While most of us think about November and December as the holiday season, for families that include a high school senior, it’s also college application season. As has been the case for over 50 years, those applications, turned in this winter, herald the arrival, next fall, of thousands of eager, bright and anxious 18-year-olds to college campus campuses across the nation.
They say goodbye to friends and family and embark on a new adventure that, with the right support, will lead to a college diploma. In many ways, this is the image that most of us have of college campuses; for some of us, it is how we experienced college. For over 50 years, new high school graduates have been the primary source of new students for public universities.
That is about to change. In fact, the change started about 10 years ago.
During and after the 2008 recession, the U.S. fertility rate (the number of births per 1,000 women aged 15 – 44) dropped, as it often does during economic downturns. Instead of recovering with the economy, the fertility rate has continued its decline.
Fewer births, of course, means fewer high school graduates. Beginning in around 2026, this birth dearth will hit colleges with its secondary implications -- smaller entering classes and more competition for students. In “Demographics and the Demand for Higher Education,” economist Nathan Grawe estimates that the number of college-aged students will drop almost 15 percent in just five years.
In our geographical area (the Plains), a slight increase in enrollment from 2006 to 2009 was followed by seven years of steady enrollment decline. The net result was a 16 percent decrease in enrollment from 2009 to 2016. The only geographical area that declined more steeply over these years was the Great Lakes region (Illinois, Indiana, Michigan, Ohio and Wisconsin).
North Dakota is one of the lucky states that boasts a higher-than-average fertility rate. However, North Dakota is a sparsely-populated state, which is not a surprise to anyone reading this article. As a result, we also produce a small number of high school graduates and a small number of college-going high school graduates.
Since 2006, the number of high school graduates attending college in North Dakota has increased – by 326 students. North Dakota, South Dakota, Montana and Wyoming comprise four of the seven states that produce the fewest number of college-going high school graduates among the 50 states.
This analysis leads to an important question for North Dakotans: Can North Dakota colleges and universities survive on first-time, first-year enrollment? Bluntly, the data says “no.”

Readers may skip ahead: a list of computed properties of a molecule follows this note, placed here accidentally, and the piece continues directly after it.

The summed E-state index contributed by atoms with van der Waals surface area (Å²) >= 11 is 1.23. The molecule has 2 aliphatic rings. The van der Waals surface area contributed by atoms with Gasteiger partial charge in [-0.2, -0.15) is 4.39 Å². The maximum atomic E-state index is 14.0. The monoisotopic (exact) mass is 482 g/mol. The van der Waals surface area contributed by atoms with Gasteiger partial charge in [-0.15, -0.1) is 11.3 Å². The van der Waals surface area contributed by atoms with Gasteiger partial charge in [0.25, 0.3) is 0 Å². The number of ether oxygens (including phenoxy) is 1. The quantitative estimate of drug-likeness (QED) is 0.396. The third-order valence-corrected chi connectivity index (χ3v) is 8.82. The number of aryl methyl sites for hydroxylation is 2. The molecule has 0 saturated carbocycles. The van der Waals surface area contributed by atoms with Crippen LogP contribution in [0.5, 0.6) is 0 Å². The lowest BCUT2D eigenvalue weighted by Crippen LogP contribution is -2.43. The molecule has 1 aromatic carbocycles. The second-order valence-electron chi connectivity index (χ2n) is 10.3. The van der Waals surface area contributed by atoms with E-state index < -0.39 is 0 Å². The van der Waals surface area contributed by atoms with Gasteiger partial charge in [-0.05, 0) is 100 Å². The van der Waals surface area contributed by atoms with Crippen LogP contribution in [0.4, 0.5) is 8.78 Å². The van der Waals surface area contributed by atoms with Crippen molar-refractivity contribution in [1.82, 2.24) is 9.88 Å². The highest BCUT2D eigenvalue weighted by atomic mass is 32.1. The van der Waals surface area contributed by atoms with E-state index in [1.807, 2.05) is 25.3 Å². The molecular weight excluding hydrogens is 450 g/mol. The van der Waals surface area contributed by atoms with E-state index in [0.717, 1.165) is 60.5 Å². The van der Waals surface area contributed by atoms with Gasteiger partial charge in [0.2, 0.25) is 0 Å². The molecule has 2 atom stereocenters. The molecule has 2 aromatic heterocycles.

With certainty, North Dakota institutions won’t be able to sustain, much less increase, overall enrollment by serving more North Dakota high school graduates. The graduates aren’t there. In 2016, just over 6,300 newly-minted North Dakota high school graduates chose to attend college.
Most – about 82 percent – did stay in North Dakota. Dividing this group up between the University of North Dakota, North Dakota State University and the rest of the North Dakota University System institutions based on current enrollment yields about 1,700 students for UND and 1,700 students for NDSU.
Traditionally, a significant number of students from contiguous states have chosen to enroll in North Dakota. In 2016, about 8,850 high school graduates started college in North Dakota; 42 percent of those students hailed from a state outside of North Dakota.
Those students are an essential source of enrollment for colleges in North Dakota. However, years of declining numbers in states like Minnesota have lead policy makers in those states to focus on keeping home state students at home. In fact, Minnesota ranks No. 1 among all 50 states in having the largest percentage decline in students since 2006 (a drop of 17.9%). And institutions in states like Iowa and Wisconsin have, over the past few years, become more aggressive recruiters of Minnesota high school students.
If nothing had changed, enrollment of North Dakota high school graduates in North Dakota will, at best, remain steady. Enrollment of Minnesota students in North Dakota is likely to decline due to reduced numbers and stronger competition.
In other words, enrollment stability is not achievable through a hope and a prayer that high school graduates will magically appear over the next 10 years. So what’s a college to do?
A college can become more aggressive in recruiting students and try to get a bigger piece of a fixed pie. Many colleges do this by lowering their price, offering more scholarships, sending information to high school students earlier, spending more on admissions and recruitment activity, or other such activities. Once all colleges go down this path, however, the effectiveness of these strategies diminishes.
Other institutions will close as they lose enrollment and the tuition revenue associated with that revenue.
Successful institutions will need to seek innovative ways to keep and graduate the students they have, deliver programs that meet the local needs of adult learners and expand their reach through online delivery to place-bound students. What won’t they be able to do? Sit back and hope that increasing numbers of students will continue to arrive in the fall. As the saying goes, hope is not a strategy.